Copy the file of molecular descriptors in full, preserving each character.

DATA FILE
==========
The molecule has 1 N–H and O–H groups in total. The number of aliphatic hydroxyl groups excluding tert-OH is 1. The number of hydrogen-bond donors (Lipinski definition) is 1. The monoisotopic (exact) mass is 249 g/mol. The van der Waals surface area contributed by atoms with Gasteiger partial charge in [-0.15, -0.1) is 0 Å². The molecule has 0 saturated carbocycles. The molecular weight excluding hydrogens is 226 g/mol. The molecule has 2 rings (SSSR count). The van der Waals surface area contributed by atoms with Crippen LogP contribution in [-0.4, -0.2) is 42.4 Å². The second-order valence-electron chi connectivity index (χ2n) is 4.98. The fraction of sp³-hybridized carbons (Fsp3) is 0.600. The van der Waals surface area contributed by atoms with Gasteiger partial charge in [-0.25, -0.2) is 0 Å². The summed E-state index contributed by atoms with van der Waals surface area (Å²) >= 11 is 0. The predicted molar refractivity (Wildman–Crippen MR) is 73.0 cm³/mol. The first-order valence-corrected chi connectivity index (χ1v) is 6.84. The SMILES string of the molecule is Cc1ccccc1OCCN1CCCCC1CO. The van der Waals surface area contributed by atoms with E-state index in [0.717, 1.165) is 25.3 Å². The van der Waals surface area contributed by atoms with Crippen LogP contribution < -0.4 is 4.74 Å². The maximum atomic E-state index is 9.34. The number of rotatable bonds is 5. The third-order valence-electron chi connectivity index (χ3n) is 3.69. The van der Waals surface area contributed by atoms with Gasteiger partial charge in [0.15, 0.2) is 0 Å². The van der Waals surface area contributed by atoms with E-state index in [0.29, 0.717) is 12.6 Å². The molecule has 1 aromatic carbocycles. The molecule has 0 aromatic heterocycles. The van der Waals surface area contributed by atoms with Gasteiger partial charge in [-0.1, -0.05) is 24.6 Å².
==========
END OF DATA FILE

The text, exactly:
The molecule has 1 N–H and O–H groups in total. The number of aliphatic hydroxyl groups excluding tert-OH is 1. The number of hydrogen-bond donors (Lipinski definition) is 1. The monoisotopic (exact) mass is 249 g/mol. The van der Waals surface area contributed by atoms with Gasteiger partial charge in [-0.15, -0.1) is 0 Å². The molecule has 0 saturated carbocycles. The molecular weight excluding hydrogens is 226 g/mol. The molecule has 2 rings (SSSR count). The van der Waals surface area contributed by atoms with Crippen LogP contribution in [-0.4, -0.2) is 42.4 Å². The second-order valence-electron chi connectivity index (χ2n) is 4.98. The fraction of sp³-hybridized carbons (Fsp3) is 0.600. The van der Waals surface area contributed by atoms with Gasteiger partial charge in [-0.25, -0.2) is 0 Å². The summed E-state index contributed by atoms with van der Waals surface area (Å²) >= 11 is 0. The predicted molar refractivity (Wildman–Crippen MR) is 73.0 cm³/mol. The first-order valence-corrected chi connectivity index (χ1v) is 6.84. The SMILES string of the molecule is Cc1ccccc1OCCN1CCCCC1CO. The van der Waals surface area contributed by atoms with E-state index in [0.717, 1.165) is 25.3 Å². The van der Waals surface area contributed by atoms with Crippen LogP contribution < -0.4 is 4.74 Å². The maximum atomic E-state index is 9.34. The number of rotatable bonds is 5. The third-order valence-electron chi connectivity index (χ3n) is 3.69. The van der Waals surface area contributed by atoms with Gasteiger partial charge in [0.15, 0.2) is 0 Å². The van der Waals surface area contributed by atoms with E-state index in [0.29, 0.717) is 12.6 Å². The molecule has 1 aromatic carbocycles. The molecule has 0 aromatic heterocycles. The van der Waals surface area contributed by atoms with Gasteiger partial charge in [-0.1, -0.05) is 24.6 Å².